For example, a good place to start is to run the nomos vet command automatically on new changes. This command validates that your Config Sync repository's syntax is valid. You can implement this test by using Cloud Build by following the validating configs tutorial. You can integrate Cloud Build with the following options:

  • Bitbucket, by using build triggers.
  • GitHub, by using the Google Cloud Build GitHub application. Build triggers are also available for GitHub, but the GitHub application is the preferred method of integration.

As you can see in the validating configs tutorial, the test is done by using a container image. You can therefore implement the test in any continuous integration solution that runs containers, not only Cloud Build.

To tighten the feedback loop even more, you can ask that users run the nomos vet command as a Git pre-commit hook. One caveat is that some users might not have access to the Kubernetes clusters managed by Config Sync, and they might not be able to run the full validation from their workstation. Run the nomos vet --clusters "" command to restrict the validation to semantic and syntactic checks.

We recommend the following action:

  • Implement tests in a continuous integration pipeline.
  • Run at least the nomos vet command on all suggested changes.

Monitoring rollouts

Even if you implement all the guardrails that this document covers, errors can still occur. Following are two common types of errors:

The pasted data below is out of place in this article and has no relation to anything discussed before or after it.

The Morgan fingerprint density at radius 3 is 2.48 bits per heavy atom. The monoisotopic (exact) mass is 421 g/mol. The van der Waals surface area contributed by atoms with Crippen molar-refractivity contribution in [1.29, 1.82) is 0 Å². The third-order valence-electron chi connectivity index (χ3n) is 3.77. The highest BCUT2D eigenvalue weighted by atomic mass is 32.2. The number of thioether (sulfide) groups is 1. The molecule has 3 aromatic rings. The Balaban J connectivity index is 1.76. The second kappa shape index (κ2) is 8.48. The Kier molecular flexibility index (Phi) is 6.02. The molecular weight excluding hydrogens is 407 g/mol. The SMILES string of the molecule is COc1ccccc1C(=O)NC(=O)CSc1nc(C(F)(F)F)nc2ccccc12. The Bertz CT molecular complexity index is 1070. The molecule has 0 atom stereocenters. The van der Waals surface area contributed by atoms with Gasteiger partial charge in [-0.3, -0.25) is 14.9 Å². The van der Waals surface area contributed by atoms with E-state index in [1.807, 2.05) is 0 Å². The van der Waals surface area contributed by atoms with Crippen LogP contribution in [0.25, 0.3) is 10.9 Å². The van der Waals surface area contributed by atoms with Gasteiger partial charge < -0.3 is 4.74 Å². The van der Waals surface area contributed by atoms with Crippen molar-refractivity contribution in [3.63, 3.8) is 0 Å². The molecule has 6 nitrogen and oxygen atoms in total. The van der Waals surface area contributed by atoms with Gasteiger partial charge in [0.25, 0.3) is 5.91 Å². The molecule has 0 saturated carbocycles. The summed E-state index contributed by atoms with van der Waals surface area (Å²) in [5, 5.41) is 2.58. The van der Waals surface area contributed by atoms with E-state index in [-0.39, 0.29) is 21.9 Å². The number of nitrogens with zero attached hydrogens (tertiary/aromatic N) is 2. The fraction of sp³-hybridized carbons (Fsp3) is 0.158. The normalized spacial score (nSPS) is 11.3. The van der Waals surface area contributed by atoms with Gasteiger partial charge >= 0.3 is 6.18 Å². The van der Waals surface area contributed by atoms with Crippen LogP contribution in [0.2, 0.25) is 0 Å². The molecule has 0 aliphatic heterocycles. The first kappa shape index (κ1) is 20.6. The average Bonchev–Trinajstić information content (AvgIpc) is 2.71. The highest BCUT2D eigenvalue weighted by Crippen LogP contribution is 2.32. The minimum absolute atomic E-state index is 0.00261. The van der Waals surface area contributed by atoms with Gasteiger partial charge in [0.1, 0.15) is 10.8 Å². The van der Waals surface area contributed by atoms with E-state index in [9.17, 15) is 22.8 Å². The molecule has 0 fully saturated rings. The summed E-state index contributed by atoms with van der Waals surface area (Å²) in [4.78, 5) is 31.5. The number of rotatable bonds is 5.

• Errors that pose no problem to Config Sync itself, but prevent your workloads from working properly, such as an overly restrictive NetworkPolicy that prevents components of your workload from communicating.
  • Errors that make it impossible for Config Sync to apply changes to a cluster, such as an invalid Kubernetes manifest, or an object rejected by an admission controller. The methods explained earlier should catch most of these errors.

Detecting the errors described in the first preceding bullet is almost impossible at the level of Config Sync because this requires understanding the state of each of your workloads. For this reason, detecting these errors is best done by your existing monitoring system that alerts you when an application is misbehaving.

Detecting the errors described in the second preceding bullet—which should be rare if you have implemented all the guardrails—requires a specific setup. By default, Config Sync writes errors to its logs (which you will find, by default, in Cloud Logging). Errors are also displayed in the Config Sync Google Cloud console page. Neither logs nor the console are usually enough to detect errors, because you probably don't monitor them at all times. The simplest way to automate error detection is to run the nomos status command, which tells you if there's an error in a cluster.

You can also set up a more advanced solution with automatic alerts for errors. Config Sync exposes metrics in the Prometheus format. For more information, see monitoring Config Sync.

After you have the Config Sync metrics in your monitoring system, create an alert to notify you when the gkeconfig_monitor_errors metric is greater than 0. For more information, see managing alerting policies for Cloud Monitoring, or alerting rules for Prometheus.